Keeping Your Marriage Strong When Your Child Has Cancer

by St. Baldrick's Foundation
February 14, 2020

Jack Callahan has been through a ton in just four years on Earth. Six rounds of chemotherapy, then a major surgery, plus three rounds of chemo with three stem cell transplants. Radiation – he’s only part of the way through 33 treatments of that –and hearing loss and hair loss; he spent a total of 117 nights in the hospital in 2019.

For parents Emily and Michael, though, you’d think Valentine’s Day isn’t top of mind today – you may be right, but that doesn’t mean that the young couple isn’t staying connected through this new reality. Both working parents had to scale back their hours, and the family must shuttle back and forth between home in Charlottesville, Virginia and treatments at Children’s Hospital of Philadelphia.

Yet, on this Valentine’s Day, we thought we’d share Emily’s perspective: how do they all manage to juggle the stresses and emotional strain of a kid with cancer?

family smiling

Jack’s Journey Brings Family Challenges

It started in February 2019 with pain in Jack’s leg, and Michael took him to the orthopedist to see what the problem was. The diagnosis was a “germ cell tumor.” What followed was an upheaval of the family dynamic – in addition to the fact that Jack had to spend the better part of the year in the hospital, the entire family had to temporarily uproot.

If it sounds stressful, it certainly was, according to Emily. “We began treatment at University of Virginia Children’s Hospital last February. In June we learned that his cancer was refractory and while it had responded to the frontline treatment, we would need to pursue more aggressive options and temporarily relocate to Philadelphia. We were in Philly off and on in June and July and we have been here nonstop since August 17th.”

boy in hospital

“Mike and I have always both worked full time. We have both had careers we love and have shared a lot of the childcare and household duties evenly. We have approached Jack’s care the same way.”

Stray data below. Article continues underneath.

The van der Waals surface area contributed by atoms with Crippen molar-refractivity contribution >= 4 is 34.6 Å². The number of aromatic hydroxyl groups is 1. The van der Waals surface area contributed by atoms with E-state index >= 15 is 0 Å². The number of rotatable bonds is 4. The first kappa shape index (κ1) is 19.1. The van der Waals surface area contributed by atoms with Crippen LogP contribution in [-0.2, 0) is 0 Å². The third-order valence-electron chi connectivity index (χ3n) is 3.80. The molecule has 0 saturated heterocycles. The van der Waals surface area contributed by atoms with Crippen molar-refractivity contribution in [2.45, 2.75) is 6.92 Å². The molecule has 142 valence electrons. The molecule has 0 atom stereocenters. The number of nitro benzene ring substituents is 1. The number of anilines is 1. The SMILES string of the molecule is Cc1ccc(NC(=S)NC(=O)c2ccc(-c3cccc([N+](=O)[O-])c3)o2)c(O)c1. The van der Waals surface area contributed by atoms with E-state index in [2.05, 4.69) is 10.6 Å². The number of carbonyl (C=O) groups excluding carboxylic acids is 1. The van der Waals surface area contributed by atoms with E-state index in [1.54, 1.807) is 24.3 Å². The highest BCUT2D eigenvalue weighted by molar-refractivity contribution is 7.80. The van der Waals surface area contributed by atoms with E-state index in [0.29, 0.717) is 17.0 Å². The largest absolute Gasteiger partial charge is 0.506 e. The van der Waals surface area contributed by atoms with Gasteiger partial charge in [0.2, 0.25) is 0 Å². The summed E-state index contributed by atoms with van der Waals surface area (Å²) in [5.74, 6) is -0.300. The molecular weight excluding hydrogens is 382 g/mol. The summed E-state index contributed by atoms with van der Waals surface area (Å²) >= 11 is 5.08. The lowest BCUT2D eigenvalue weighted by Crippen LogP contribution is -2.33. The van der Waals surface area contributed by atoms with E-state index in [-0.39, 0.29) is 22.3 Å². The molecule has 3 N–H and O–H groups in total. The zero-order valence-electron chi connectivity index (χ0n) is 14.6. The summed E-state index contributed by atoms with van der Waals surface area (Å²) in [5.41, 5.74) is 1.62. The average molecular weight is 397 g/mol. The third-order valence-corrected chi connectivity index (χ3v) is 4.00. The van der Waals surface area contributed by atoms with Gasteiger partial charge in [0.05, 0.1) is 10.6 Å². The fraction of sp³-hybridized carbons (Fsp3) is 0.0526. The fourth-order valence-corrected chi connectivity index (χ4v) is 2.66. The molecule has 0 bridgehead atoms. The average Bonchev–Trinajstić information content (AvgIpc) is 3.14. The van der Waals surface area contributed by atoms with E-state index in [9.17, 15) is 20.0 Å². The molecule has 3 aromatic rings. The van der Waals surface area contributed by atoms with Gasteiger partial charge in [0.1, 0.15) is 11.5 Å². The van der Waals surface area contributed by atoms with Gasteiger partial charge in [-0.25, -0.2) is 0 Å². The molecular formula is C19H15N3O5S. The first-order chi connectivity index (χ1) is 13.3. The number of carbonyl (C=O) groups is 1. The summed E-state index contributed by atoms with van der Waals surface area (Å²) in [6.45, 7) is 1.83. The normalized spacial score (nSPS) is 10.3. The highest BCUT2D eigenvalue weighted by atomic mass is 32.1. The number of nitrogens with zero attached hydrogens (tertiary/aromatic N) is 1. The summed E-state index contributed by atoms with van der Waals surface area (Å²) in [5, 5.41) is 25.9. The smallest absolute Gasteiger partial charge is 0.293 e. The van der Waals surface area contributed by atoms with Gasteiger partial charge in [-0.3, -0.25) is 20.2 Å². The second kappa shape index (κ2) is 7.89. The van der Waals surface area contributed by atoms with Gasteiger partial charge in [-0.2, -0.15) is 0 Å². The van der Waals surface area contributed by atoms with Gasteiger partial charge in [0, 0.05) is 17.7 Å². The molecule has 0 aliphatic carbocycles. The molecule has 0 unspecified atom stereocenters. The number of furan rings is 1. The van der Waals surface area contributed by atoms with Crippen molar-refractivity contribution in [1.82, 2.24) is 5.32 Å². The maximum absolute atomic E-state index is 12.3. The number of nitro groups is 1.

Emily shares that, while they don’t know Jack’s long-term prognosis, he has responded well to additional treatments and that doctors are “cautiously optimistic.” He is almost finished with treatment and we are hoping to return home at the end of this month! If all goes to plan, this will be the end of Jack’s active treatment and we will do monthly blood counts and quarterly scans.”

Boy who is bald smiling

The Ties That Bind

Emily stresses that a strong relationship with one’s spouse is a must. “Don’t feel guilty taking time away from your child to connect with one another. Even if it is 5 or 10 minutes, it is so necessary. It’s so easy to get completely focused on the needs of your child that you ignore your own needs. You need to be able to communicate those things to your partner to make sure you have the support you need. While your child needs you, you also need support and so does your partner.”

Emily shares that she and Mike have “found it incredibly important to communicate and recognize what each of us needs to reduce stress. For me that is daily exercise. It always has been, and Mike knows that if I don’t get some physical activity in, I am jittery and irritable. For him, it’s going on a walk and having some time to read.”

Son on Mother's shoulders

Making Time When and Where You Can

For this couple, date night isn’t completely off the table. “We had to be really creative at times. Sometimes it was asking a nurse to sit with Jack for 15 minutes while we went to the family lounge to drink a cup of coffee together or eat dinner. Other times, when we had family around, it might be asking them to sit with Jack while we went on a walk or went to grab a drink. And, when neither of those were options, it might be sitting in the hospital together after Jack had gone to sleep talking, playing a game together, or having a dessert date.”

Emily sums up her experience this way: “The trauma and stress of this can be immense. But this experience can also be the thing that brings you the closest you have ever been as a couple and as a family.”

If you’re part of a relationship with a significant other, you know the importance of regular dates, and staying connected with each other however you can. With a child, that can be even tougher — and a child with cancer makes it all the more stressful. But the family does what it can to manage through the issues. So here’s a hearty Happy Valentine’s Day to the Callahan Family, and to all the St. Baldrick’s Foundation supporters, donors, and friends — together, let’s #DFYtheOdds.

Join us today and #DFYchildhoodCancers!


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